The Comprehensive List of Questions
Consider the following questions a kind of cheat sheet based on hours of research. The questions may sound a bit generic but, they’re pretty close to what you can expect in the real deal.
Ready to develop some compelling and thoughtful answers that’ll blow your interviewers away?
1. How important is security in your DevOps process? How have you encouraged greater security awareness in the past?
If you’ve been paying attention, you’ll know that security is a big deal in DevOps. Because DevOps automation works at a breakneck pace, it can include some glaring security errors if you’re not careful. As a DevOps engineer, it’s in your job description to work towards securing applications.
2. What technologies do you want to get exposure to in the future, and why? Have you taken any active steps to get involved in these technologies?
What technologies do you want to get exposure to in the future and why? Have you taken any active steps to get involved in these technologies?
Truth be told, if you weren’t expecting a question like this from a DevOps interview, then you’ve kind of lost the plot, my friend. Innovations are a DevOps thing — so are emerging technologies.
That’s why it’s a good idea that you join a technical community (Reddit or GitHub for example) and become a part of open source projects, etc. Keep your finger on the pulse of change, so to say.
3. Tell us something about how you implemented an efficient monitoring solution for a production system
Monitoring requires time and patience — and it’s hard. A strong DevOps candidate should know that. There’s a bunch of stuff you can include in this kind of answer — like how you maintain the fine balance between conforming to SLAs, sleep, and not taking away too much from the release cycle. Start to prepare for this kind of question by Googling SRE monitoring strategies and reading up on the topic.
4. What do you think the most challenging aspect of a DevOps role is?
This is a “me” question if there ever was one. A question like this — one that asks for your opinion — is designed to give you the chance to speak openly about the challenges you have faced and overcome.
Companies are looking for candidates who enjoy meeting challenges head-on, with a positive attitude. Plus, you can talk about a business-related challenge or a technical hurdle.
5. How would you describe continuous integration and how would you implement it?
Right, this is a pretty straightforward question. Try and tackle it in two parts — explain what practice of continuous integration includes and then move on to what your process of deployment is concerning the software in question.
6. How would you define DevOps?
A question like this is too open-ended to have any one right answer. It’s designed to reveal your mindset about the DevOps culture. The answer to this question really depends on your take on DevOps — is it about collaboration, automation, or speed?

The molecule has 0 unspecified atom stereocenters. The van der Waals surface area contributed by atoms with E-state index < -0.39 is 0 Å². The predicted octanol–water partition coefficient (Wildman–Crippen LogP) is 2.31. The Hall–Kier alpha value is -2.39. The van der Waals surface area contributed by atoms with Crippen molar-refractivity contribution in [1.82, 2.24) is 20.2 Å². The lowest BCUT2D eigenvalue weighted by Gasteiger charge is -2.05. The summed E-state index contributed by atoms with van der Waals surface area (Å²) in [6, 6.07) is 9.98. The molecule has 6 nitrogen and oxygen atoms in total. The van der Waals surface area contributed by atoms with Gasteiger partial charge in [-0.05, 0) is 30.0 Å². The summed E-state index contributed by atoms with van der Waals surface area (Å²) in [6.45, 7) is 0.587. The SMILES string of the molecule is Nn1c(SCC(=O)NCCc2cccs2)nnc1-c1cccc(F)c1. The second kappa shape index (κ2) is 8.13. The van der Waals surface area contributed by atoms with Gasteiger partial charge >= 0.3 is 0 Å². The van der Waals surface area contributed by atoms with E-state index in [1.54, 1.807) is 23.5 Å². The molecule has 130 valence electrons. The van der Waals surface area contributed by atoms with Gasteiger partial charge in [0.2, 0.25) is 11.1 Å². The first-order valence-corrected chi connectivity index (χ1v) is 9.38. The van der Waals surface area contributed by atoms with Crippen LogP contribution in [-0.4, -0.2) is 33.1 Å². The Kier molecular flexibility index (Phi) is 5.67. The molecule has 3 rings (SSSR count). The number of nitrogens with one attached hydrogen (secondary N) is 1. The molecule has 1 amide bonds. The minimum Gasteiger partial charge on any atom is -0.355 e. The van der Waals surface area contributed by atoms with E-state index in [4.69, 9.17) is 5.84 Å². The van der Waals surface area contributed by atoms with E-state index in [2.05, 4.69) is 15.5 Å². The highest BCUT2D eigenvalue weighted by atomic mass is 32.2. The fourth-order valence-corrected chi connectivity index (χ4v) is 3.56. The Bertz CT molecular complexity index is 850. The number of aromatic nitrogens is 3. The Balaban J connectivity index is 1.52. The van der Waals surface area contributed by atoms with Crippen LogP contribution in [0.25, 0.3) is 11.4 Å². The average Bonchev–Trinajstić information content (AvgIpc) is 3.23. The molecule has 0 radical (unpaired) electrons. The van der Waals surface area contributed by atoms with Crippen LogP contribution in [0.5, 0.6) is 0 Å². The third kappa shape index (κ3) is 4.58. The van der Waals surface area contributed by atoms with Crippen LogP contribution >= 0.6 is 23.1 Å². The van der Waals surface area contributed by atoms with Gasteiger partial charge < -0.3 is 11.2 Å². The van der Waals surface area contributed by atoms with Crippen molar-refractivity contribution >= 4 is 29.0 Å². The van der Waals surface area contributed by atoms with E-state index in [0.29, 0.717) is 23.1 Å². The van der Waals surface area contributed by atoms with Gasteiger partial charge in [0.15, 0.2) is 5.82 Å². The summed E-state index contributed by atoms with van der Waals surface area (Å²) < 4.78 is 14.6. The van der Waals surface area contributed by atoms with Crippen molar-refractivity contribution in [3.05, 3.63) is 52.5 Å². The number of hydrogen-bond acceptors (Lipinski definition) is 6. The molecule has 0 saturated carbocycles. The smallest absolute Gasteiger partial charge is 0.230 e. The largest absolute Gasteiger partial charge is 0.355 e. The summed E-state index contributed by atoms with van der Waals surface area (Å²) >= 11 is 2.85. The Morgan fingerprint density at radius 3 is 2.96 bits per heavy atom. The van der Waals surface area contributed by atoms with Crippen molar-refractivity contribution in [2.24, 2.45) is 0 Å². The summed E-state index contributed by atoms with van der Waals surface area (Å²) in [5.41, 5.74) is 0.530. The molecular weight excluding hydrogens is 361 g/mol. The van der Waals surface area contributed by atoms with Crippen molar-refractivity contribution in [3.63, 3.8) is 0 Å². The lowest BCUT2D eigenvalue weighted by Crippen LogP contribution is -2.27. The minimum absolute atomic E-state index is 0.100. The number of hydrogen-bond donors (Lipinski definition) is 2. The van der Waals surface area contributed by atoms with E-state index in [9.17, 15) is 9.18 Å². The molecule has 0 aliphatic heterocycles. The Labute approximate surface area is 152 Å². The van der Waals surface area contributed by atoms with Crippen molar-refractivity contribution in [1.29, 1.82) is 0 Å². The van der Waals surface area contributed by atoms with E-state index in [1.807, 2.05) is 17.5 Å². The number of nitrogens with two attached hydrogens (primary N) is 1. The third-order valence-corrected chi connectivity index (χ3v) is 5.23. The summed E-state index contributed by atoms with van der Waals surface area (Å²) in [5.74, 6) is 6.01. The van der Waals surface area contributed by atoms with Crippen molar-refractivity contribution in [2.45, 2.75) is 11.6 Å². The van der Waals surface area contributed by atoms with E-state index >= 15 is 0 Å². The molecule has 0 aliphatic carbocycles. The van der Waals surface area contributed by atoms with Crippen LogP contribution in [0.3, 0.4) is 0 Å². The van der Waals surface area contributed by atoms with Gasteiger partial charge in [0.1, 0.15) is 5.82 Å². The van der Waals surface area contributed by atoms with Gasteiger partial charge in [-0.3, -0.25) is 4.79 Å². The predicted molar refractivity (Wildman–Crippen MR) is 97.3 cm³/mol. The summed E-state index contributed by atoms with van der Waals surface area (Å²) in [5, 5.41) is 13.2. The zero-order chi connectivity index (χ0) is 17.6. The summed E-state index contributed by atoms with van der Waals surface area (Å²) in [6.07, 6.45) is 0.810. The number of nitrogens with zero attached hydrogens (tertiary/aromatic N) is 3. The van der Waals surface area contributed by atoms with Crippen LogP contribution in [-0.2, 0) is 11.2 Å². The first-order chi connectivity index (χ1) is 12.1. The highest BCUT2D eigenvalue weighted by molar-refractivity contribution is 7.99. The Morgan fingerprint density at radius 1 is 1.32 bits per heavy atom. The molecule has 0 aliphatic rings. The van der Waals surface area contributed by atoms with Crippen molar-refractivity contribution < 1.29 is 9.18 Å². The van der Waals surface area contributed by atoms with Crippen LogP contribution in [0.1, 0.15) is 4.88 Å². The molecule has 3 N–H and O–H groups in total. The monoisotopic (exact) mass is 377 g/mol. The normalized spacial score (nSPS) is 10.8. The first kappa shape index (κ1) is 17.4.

But, be sure to include some of the latest trends you’re looking forward to in DevOps from your perspective, whether it’s microservices or anything else. Also (here’s a hint) DevOps is about collaboration to a large extent — but its main goal is streamlining the developmental cycle, so DevOps is mostly about time.
7. What does “infrastructure as code” mean to you, and how does the idea of IaC fit into the DevOps culture?
Do you recall when we discussed IaC and said it allows an engineer to test the infrastructure the same way you’d test code? IaC is key to improving the overall automation strategy for many companies — the bridge that allows the management of infrastructure with minimal human intervention. Also, depending on the job description and organization, you may want to beef up your answer to include infrastructure automation tools and container technology.
#8. How do you judge success, in the context of yourself and the DevOps team as a whole?
The DevOps culture is about overall improvement. Everyone on the team is working to make the production and deployment process secure, efficient, and of course, automated.
That means, there’s no such thing as being done — there’s always something you can improve on. As a DevOps engineer, your job is to push yourself and your team to consistently do better. And, that’s exactly why you need assessable or measurable goals to gauge success. Otherwise, you would have no idea how to measure your success.
9. Why do we need DevOps?
This one is simple — companies are faced with an ever-increasing demand from users to deliver better and faster applications. And, DevOps with its emphasis on automation and collaboration can help businesses meet that demand cost-effectively and swiftly.
10. What is a DevOps engineer’s duty concerning Agile development?
DevOps engineers need to work in close collaboration with Agile development teams to encourage the kind of environment necessary to support practices like continuous integration, continuous delivery, and automated testing. A DevOps engineer must work with developers to make the overall DevOps machinery function seamlessly.